5 Questions for: Carole Bromley

Paper Swans Press and Carole Bromley

Carole’s poems, On The Carpet and School Gates were published in Schooldays. Mum’s Foot and Margaret Clitheroe’s Hand were published in The Chronicles of Eve.



Carole Bromley

Carole Bromley has two pamphlets and two full-length collections from Smith/Doorstop, the most recent being The Stonegate Devil which was published in October 2015. Widely published in magazines and anthologies, including Poetry Review, The Rialto, Magma and The North, she has taken a number of first prizes, including the Bridport, Yorkshire Open, Bronte Society and the Torbay Prize.


 When did you first start writing poetry and why?

I think with me it’s pain that’s the spur. I first started writing anguished love poems at university which never saw the light of day. Then I didn’t write again until a personal crisis catapulted me into writing in a big way about twenty years ago and I have never stopped.

What’s going on with you at the moment? Any exciting news to share?

My second collection from Smith/Doorstop, The Stonegate Devil, came out last year and I am doing lots of readings around the country at the moment. I am currently working on a collection of poems for children and was recently Highly Commended in the Caterpillar competition and also commended in the Interpreter’s House Competition. Increasingly I am being published in anthologies, including the lovely Schooldays and Chronicles of Eve from Paper Swans and also several published by Three Drops Press. I was very pleased to be placed second in the Watermarks competition and my poem will be published in an anthology to raise funds for flood victims in Hebden Bridge.

If you had to save just one poetry book from your bookshelf, what would it be and why?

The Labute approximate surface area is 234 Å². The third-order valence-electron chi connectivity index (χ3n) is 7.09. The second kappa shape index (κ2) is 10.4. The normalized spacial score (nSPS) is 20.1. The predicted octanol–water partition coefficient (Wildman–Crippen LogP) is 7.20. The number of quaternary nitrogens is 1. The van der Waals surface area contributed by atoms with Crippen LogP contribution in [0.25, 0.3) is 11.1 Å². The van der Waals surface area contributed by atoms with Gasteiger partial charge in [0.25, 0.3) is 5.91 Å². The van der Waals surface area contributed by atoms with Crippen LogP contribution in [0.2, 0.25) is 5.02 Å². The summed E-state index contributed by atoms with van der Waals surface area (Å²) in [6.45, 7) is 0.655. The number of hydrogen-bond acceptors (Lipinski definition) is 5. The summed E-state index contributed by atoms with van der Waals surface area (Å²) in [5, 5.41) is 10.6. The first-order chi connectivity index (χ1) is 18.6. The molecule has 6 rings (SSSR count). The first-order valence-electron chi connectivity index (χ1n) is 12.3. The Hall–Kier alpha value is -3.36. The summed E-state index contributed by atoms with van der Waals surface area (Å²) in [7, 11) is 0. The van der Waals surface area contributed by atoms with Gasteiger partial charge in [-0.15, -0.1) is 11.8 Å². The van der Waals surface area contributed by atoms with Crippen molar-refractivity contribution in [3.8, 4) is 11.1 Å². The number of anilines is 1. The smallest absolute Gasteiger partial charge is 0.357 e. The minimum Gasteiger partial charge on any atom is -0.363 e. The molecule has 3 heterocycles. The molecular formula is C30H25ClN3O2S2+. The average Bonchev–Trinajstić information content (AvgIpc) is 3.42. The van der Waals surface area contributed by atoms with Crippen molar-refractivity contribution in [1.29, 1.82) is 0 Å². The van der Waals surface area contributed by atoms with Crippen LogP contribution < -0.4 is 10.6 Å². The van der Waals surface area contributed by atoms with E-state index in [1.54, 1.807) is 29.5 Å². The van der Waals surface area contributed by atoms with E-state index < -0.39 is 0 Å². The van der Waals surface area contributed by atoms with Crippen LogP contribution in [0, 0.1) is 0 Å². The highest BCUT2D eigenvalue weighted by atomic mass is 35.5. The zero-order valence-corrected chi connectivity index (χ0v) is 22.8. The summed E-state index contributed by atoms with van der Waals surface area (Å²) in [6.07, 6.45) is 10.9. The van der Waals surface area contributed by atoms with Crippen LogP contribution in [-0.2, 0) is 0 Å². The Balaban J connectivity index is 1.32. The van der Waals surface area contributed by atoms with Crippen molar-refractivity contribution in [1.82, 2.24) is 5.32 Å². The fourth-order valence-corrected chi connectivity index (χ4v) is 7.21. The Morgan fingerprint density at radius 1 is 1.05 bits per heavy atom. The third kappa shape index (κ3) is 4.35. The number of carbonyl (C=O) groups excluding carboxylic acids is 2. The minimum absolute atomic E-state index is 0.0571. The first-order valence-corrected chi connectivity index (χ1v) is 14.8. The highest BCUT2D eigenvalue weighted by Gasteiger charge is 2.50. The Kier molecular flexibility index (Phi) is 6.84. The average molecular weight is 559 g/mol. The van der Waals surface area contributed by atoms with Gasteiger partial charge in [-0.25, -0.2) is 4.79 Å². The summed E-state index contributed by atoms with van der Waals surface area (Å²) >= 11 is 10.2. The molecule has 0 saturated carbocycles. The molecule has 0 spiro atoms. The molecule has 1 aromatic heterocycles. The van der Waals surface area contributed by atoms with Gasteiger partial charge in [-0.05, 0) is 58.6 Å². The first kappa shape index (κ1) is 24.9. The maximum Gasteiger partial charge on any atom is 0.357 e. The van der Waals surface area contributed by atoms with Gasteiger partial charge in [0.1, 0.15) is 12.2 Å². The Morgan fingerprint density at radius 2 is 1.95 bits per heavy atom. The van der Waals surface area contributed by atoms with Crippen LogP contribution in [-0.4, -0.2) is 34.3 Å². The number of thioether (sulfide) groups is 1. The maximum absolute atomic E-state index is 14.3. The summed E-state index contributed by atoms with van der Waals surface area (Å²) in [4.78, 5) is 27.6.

A rather beautiful old illustrated complete works of John Keats because it was gift from a dear friend.

You run the York Stanza and judged the York Mix poetry prize this year. What’s the poetry scene like around York?

Actually the poetry scene in York is buzzing in lots of ways. As well as the Stanza which has nearly fifty members, there is the York Literature Festival every March which includes lots of great poetry events. In addition there are regular open mics in two pubs. This year, in conjunction with the library service, I have been organising a series of monthly poetry readings at York Explore called Finding the Words which is proving popular and successful and giving a platform to local poets. The York Literature Festival/YorkMix competition has gone from strength to strength with over a thousand entries this year. Next year I am handing over to Helen Mort.

What direction would you like to see poetry going in?

I would like to see more poetry for children in bookshops and more poetry workshops in schools. I would also like local and national funding bodies to continue to support poetry festivals. It is so sad that both Aldeburgh and Bridlington will not run this year for financial reasons.

And, finally. Which poem would you like to share with us?

I have chosen to share Margaret Clitheroe’s Hand from the wonderful Chronicles of Eve which I am so proud to be published in.


Margaret Clitheroe’s Hand

The hand’s too much for me.

To my pupils, used to such relics,

it’s a joke. When the Pope came

and canonised her, they say

he received one of her fingers

as a memento. The lads in the back row

reckon he’s collecting bodyparts

and all he needs is a torso.


The story, of course, is what counts.

That martyrdom under a weighted door

for the crime of harbouring priests.

I never walk down the Shambles

without thinking of her, how she sent

her shoes to her daughters

so they could follow in her footsteps

and went to her death barefoot.

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